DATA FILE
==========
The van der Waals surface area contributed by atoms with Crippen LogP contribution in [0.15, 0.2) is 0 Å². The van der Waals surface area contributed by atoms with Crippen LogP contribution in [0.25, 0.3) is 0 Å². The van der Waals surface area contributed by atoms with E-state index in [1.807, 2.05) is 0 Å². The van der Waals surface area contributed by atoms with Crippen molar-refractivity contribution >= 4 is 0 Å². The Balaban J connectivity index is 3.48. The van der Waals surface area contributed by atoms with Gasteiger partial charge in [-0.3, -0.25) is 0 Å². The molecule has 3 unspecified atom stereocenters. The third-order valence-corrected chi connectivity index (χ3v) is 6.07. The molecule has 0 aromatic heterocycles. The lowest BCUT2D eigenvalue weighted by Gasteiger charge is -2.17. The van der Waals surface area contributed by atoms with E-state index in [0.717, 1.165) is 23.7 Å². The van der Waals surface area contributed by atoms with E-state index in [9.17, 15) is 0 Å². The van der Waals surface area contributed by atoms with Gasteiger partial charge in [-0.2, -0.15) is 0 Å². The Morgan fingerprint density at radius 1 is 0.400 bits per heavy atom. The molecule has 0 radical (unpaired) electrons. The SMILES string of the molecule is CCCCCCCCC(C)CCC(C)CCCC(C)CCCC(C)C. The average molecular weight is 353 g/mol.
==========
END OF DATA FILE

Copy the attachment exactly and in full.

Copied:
The van der Waals surface area contributed by atoms with Crippen LogP contribution in [0.15, 0.2) is 0 Å². The van der Waals surface area contributed by atoms with Crippen LogP contribution in [0.25, 0.3) is 0 Å². The van der Waals surface area contributed by atoms with E-state index in [1.807, 2.05) is 0 Å². The van der Waals surface area contributed by atoms with Crippen molar-refractivity contribution >= 4 is 0 Å². The Balaban J connectivity index is 3.48. The van der Waals surface area contributed by atoms with Gasteiger partial charge in [-0.3, -0.25) is 0 Å². The molecule has 3 unspecified atom stereocenters. The third-order valence-corrected chi connectivity index (χ3v) is 6.07. The molecule has 0 aromatic heterocycles. The lowest BCUT2D eigenvalue weighted by Gasteiger charge is -2.17. The van der Waals surface area contributed by atoms with E-state index in [0.717, 1.165) is 23.7 Å². The van der Waals surface area contributed by atoms with E-state index in [9.17, 15) is 0 Å². The van der Waals surface area contributed by atoms with Gasteiger partial charge in [-0.2, -0.15) is 0 Å². The Morgan fingerprint density at radius 1 is 0.400 bits per heavy atom. The molecule has 0 radical (unpaired) electrons. The SMILES string of the molecule is CCCCCCCCC(C)CCC(C)CCCC(C)CCCC(C)C. The average molecular weight is 353 g/mol.